This results in a situation in which CERN has many of the characteristics of a sovereign nation, but, unlike a normal state, CERN has no system of courts. CERN also lacks any constituency within its population beside scientists and their close associates. As such, CERN – and, perhaps, other intergovernmental organizations operating nuclear facilities – poses some interesting questions in the field of international law. CERN’s quasi-sovereign nature means that it may constitute a “scientocracy” in even a more palpable sense than I appreciated in my previous posts.

In view of CERN’s assertion of immunity from host-state courts, the failure of the European Court of Human Rights to deal with the case on its merits is even more unfortunate.

As a final note, to wrap up this series of PrawsBlawg posts, let me say that I do not want to stop the LHC. I have yet to be convinced of the experiment’s alleged hazards. In addition, I’m personally eager to see the theoretical advances in physics that the LHC promises to deliver. Nonetheless, I do think the LHC critics should get their day in court, and it should count. The case should be taken seriously, decided on the merits, and memorialized in a published opinion. Anything less would be very disappointing.

1Since CERN's immunity does not apply to contracting entities doing business with CERN, it would seem that suing for an injunction to stop CERN's contractors or suppliers might be a way to get the case into court. I do not know if the LHC critics' lawyers have explored such a strategy. I also wonder if it would be possible to get an injunction in some non-CERN signatory country against resident CERN personnel or even against CERN itself, if CERN has some business in the jurisdiction.

Posted by Eric E. Johnson on November 16, 2008 at 10:57 PM in International Law, Judicial Process | Permalink


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Dear Prof. Johnson,

You might have already recognized that Your profound analyzes and even multidisciplinary approach is now discussed by Euan MacDonald at a blog of the 'Institute for International Law and Justice', New York University, School of Law, to the question of Global Administrative Law:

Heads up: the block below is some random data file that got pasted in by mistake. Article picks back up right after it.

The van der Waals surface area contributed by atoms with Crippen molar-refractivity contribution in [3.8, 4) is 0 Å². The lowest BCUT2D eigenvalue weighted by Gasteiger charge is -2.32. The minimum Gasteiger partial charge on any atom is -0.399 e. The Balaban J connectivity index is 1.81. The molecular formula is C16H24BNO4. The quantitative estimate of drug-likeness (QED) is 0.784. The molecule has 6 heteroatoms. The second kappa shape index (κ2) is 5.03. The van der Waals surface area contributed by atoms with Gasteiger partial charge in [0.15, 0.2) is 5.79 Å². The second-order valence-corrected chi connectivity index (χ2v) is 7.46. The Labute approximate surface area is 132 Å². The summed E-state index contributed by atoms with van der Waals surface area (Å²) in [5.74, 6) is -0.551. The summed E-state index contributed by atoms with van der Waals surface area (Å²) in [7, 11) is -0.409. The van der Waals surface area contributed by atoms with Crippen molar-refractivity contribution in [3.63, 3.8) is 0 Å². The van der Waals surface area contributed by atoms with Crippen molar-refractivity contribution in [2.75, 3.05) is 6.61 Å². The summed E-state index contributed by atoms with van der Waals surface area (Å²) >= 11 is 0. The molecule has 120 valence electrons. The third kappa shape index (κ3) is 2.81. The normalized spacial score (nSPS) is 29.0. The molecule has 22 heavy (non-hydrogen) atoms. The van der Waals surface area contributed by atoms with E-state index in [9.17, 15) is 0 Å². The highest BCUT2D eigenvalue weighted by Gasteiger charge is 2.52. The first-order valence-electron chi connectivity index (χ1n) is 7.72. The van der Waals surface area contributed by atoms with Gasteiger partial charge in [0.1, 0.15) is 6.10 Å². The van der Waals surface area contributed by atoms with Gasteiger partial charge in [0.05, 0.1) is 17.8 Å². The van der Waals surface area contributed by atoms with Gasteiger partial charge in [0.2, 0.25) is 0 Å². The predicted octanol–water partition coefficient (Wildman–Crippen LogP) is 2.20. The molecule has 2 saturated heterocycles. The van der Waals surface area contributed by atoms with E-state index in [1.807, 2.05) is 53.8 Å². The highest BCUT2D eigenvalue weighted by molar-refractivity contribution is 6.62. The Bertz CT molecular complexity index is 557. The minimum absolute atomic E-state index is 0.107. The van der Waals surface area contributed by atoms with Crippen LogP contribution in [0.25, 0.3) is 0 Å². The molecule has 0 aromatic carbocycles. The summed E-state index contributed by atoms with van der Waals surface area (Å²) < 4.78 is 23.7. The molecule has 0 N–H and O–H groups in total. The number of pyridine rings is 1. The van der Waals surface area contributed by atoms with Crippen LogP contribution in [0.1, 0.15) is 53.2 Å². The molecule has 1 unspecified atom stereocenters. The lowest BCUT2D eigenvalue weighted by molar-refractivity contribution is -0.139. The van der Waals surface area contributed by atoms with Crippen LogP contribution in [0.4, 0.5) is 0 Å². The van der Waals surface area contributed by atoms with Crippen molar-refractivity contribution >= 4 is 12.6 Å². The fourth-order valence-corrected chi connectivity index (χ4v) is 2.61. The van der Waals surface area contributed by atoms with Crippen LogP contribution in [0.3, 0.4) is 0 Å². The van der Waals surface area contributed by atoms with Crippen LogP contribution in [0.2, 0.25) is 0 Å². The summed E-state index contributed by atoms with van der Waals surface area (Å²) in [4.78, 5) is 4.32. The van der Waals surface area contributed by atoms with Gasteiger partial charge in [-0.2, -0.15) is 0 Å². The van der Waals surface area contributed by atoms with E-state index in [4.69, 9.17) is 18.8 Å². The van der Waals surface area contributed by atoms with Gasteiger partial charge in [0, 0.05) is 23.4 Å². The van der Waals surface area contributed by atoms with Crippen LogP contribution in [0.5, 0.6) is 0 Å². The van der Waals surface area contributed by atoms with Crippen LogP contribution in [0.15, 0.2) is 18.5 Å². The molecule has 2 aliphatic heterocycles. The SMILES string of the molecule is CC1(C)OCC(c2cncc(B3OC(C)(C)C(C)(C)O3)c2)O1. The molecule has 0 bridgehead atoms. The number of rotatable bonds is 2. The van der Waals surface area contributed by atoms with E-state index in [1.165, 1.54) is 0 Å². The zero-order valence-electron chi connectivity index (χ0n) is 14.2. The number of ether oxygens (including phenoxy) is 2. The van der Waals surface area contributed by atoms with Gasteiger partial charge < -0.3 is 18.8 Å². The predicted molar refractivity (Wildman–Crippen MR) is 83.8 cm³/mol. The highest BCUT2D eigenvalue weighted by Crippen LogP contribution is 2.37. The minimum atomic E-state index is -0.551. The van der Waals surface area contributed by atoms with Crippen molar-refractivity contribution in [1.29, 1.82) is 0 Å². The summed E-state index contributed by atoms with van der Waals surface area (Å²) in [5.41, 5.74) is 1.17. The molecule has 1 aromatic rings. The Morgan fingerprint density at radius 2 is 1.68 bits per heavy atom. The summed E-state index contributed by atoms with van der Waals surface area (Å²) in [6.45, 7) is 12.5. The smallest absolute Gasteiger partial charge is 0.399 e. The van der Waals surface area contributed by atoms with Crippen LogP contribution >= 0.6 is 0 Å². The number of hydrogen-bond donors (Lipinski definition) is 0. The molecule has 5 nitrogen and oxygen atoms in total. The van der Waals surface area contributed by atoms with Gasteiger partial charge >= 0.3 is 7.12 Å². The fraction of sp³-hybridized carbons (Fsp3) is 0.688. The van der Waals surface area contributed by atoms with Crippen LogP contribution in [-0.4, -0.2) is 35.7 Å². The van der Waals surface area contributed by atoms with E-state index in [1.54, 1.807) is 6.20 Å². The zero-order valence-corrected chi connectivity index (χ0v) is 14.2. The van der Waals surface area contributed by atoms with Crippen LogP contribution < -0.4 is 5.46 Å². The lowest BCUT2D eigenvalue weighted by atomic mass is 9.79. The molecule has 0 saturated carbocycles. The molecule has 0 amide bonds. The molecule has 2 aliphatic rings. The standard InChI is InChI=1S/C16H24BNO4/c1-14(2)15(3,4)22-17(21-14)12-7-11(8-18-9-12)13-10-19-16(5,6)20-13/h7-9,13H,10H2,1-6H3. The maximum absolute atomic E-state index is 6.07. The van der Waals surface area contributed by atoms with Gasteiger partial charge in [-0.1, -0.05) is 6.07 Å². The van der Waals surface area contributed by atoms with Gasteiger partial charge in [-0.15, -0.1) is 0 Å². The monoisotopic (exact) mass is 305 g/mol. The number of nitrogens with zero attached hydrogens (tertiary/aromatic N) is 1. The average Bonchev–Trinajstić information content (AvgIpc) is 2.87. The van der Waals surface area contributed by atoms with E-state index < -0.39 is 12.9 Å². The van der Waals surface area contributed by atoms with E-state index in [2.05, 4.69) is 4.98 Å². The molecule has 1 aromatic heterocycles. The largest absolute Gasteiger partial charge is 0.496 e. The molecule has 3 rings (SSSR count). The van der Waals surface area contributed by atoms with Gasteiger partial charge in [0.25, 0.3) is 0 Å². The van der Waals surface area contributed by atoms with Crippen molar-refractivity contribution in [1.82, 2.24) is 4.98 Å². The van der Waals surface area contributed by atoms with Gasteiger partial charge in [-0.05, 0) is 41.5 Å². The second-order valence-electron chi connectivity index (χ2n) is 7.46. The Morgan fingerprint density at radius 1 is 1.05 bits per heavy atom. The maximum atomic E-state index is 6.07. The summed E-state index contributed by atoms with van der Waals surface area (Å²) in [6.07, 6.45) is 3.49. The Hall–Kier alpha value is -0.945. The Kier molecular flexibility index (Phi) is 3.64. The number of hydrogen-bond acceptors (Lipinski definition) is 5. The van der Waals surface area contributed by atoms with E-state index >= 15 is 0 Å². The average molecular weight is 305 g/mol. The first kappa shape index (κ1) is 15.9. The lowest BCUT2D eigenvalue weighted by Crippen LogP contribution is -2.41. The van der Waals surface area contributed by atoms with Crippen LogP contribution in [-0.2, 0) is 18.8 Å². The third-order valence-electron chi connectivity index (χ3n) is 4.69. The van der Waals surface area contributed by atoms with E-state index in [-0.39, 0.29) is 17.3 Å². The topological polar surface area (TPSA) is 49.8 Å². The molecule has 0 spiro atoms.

There is also a new study of the quite reknowned physicists Roberto Casadio, Sergio Fabi and Benjamin Harms, just submitted on 19 Jan 2009: "On the Possibility of Catastrophic Black Hole Growth in the Warped Brane-World Scenario at the LHC”, stating: “We conclude that, for the RS scenario and black holes described by the metric (6), the growth of black holes to catastrophic size does not seem possible. Nonetheless, it remains true that the expected decay times are much longer (and possibly >> 1 sec) than is typically predicted by other models, as was first shown in Ref. [4]."

Rainer Plaga, who developed a prominent and alarming risk-scenario with semi-stable Black Holes (arxiv.org/abs/0808.1415v2) refers a lot to Casadio and others. Beside CERN’s Giddings, Plaga is also mentioned in the acknowledgments of this new paper:

Current article at Fox News:
or: http://www.vnunet.com/vnunet/news/2235312/lhc-safe-thought
Link to the ‘Physics arXiv blog’, where the study is discussed:

Also see a very interesting article by the physicist and author Mark Buchanan in the 'New Scientist': “How do we know the LHC really is safe?” 21 January 2009 by Mark Buchanan:


It is about a quite new study of the Future of Humanity Institute, University of Oxford, developing integrated methods of risk-evaluation: "While the arguments for the safety of the LHC are commendable for their thoroughness, they are not infallible. Although the report considered several possible physical theories, it is eminently possible that these are all inadequate representations of the underlying physical reality. It is also possible that the models of processes in the LHC or the astronomical processes appealed to in the cosmic ray argument are flawed in an important way. Finally, it is possible that there is a calculation error in the report.